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LONDON: In what is being described as the Mother of all Mondays, the fabled Wall Street will never be the same again. Financial commentators are talking about a tectonic shift that will change the face of the world's banking sector as we know it. Markets world wide are reeling from the after effects of the triple shock of Lehman Brothers going into bankruptcy, Merrill Lynch being sold to BofA in a distress sale for $ 50 billion, and AIG asking the Fed for a $ 40 billion bailout. The FTSE dropped 200 points, or around 3% in early trades. Former US Fed governor Alan Greenspan describes it as a 'once in a century' event, and the 'worst' he's seen in his career. Lehman Brothers, which has survived over 150 years, finally went into Chapter 11 late Sunday night, putting tens of thousands of jobs at risk all over the world. Merrill Lynch, the other Wall Street major, narrowly avoided Lehman's fate by agreeing to be bought by BofA for USD 50 billion – again raising the spectre of an uncertain future for its thousands of global employees. The US government, which bailed out Fannie Mae, Freddie Mac, and Bear Sterns, put its foot down with Lehman, and last minute potential buyers like Barclays walked out late Sunday night. At Lehman's US offices, television channels captured scenes of employees leaving the building with cardboard boxes, while at its European headquarters in Canary Wharf, where the bank is estimated to employ around 4000 people, the mood was sombre as employees were told to turn up for work, but not to do any business.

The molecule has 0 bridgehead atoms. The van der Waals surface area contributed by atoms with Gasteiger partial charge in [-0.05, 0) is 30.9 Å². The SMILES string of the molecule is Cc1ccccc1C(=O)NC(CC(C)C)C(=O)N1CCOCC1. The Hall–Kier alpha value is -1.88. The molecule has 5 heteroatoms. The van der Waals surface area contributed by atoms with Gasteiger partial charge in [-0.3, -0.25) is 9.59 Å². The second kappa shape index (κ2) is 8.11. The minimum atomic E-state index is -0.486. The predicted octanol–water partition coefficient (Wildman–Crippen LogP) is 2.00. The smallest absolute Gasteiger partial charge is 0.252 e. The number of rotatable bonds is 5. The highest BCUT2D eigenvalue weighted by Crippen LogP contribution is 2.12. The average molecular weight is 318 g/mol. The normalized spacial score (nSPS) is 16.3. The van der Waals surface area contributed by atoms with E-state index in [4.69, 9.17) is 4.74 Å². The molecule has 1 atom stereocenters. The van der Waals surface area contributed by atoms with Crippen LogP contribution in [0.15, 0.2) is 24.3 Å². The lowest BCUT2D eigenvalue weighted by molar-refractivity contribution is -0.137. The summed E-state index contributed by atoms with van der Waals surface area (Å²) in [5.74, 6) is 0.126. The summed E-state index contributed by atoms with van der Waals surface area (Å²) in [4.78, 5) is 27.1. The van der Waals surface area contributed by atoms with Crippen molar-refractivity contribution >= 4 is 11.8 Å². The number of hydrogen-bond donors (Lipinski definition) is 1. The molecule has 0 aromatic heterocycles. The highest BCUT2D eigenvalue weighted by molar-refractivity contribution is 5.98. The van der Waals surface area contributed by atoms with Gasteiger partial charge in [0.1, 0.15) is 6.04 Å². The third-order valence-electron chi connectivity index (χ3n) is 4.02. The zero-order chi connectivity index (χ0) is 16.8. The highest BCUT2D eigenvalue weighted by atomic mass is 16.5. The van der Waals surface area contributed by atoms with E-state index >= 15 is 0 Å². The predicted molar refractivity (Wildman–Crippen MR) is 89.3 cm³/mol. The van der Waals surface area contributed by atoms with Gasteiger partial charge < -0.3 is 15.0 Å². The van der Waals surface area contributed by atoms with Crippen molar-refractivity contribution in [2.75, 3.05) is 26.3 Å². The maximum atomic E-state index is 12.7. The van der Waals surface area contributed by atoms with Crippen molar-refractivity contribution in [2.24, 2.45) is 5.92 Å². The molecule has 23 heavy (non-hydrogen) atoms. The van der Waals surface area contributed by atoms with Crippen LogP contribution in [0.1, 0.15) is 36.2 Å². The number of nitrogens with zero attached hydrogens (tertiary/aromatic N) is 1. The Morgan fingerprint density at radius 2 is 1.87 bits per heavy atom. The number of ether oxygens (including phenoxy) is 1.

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Fannie, Freddie CEOs denied exit bonusesIt is not yet formally announced what the fate of the employees are to be, but it is unlikely that with the bank in administration, many jobs will survive. The Bank of England has issued a statement it will monitor the currency and commodity markets and take 'appropriate steps to stabilise those markets if necessary". Reports say the BoE has offered GBP 5 million extra reserves for sterling currency markets, while the European Central Bank has offered unlimited overnight liquidity. In an effort to limit the impact of Lehman's crash, 10 of the world's biggest banks have come together to create a liquidity pool of USD 70 billion to tide over the crisis. It is reported that PwC is likely to be given the mandate for dismantling the huge operations of Lehman Brothers in UK. Lehman has its Asian headquarters in Tokyo, Japan. As damage reports continue to come in, financial experts expect more major collapses.